What makes these stories so interesting, specifically as adaptations, is the way they built audience expectations, slowly expanding the world over numerous movies in an attempt to match the vast scale of the comics. The story couldn’t possibly have started with Thanos, or the Guardians of the Galaxy. It had to start all the way back in 2008, with Tony Stark building a mech suit with a box of scraps. Then, steadily, year over year, the universe worked itself up to cosmic stakes, outlandish powers, and abstract concepts. It doesn’t hurt to have one of the biggest companies in the world funding the whole venture, pulling in big-time movie stars to help sell some of the ridiculous dialogue inherent to these projects.

But in the end, the MCU succeeded in much the same way a TV show does. By the time Disney made it to Avengers: Infinity War, people were hanging out with characters they were deeply invested in and had watched for dozens of hours collectively. It’s your friends going on a mission and getting defeated, not just a collection of recognizable costumes and character names — which is a little bit more how it feels now.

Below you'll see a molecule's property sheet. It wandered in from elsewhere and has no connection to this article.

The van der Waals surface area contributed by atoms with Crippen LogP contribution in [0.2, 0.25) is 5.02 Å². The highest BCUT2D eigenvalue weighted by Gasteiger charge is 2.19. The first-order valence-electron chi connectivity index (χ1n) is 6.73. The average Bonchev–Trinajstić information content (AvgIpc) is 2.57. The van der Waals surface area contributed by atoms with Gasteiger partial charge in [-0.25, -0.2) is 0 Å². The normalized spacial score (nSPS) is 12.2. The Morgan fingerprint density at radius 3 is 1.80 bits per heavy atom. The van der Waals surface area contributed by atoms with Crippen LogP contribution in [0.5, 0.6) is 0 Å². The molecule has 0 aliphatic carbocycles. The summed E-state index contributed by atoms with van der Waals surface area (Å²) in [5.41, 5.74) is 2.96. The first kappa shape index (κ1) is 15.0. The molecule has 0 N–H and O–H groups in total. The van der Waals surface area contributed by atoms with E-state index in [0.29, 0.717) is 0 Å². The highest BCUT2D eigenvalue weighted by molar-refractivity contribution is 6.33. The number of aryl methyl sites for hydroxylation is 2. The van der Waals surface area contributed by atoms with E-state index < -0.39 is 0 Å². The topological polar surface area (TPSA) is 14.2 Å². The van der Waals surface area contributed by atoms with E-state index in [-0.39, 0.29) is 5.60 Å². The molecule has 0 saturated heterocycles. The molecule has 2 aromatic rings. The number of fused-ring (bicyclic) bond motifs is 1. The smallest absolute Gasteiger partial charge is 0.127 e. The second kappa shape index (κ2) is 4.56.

It was the kind of successful, once-in-a-generation universe-building that’s both so effective, so lucky, and so challenging that it caused a decade of misguided studios to fail at it in the MCU’s wake. Even more surprising is the fact that Marvel itself can’t even replicate that alchemy with its second big saga.

Game of Thrones

Pedro Pascal as Oberyn Martell and Peter Dinklage as Tyrion Lannister in Game of Thrones Photo: Macall B. Polay/HBO

HBO’s Game of Thrones is an undeniably towering achievement. Despite its ending, it spent years turning one of the most complicated and dense fantasy series around into the most popular TV show on the planet. And as the later seasons grew in popularity, so too did the show’s budget, eventually turning into one of the most expensive shows on TV. And for all its incredible strengths as an adaptation, that will probably be the most lasting legacy of HBO’s Game of Thrones: a symbol to writers and networks that TV is the perfect place to adapt a big, complicated book series into a blockbuster show that can take over the world.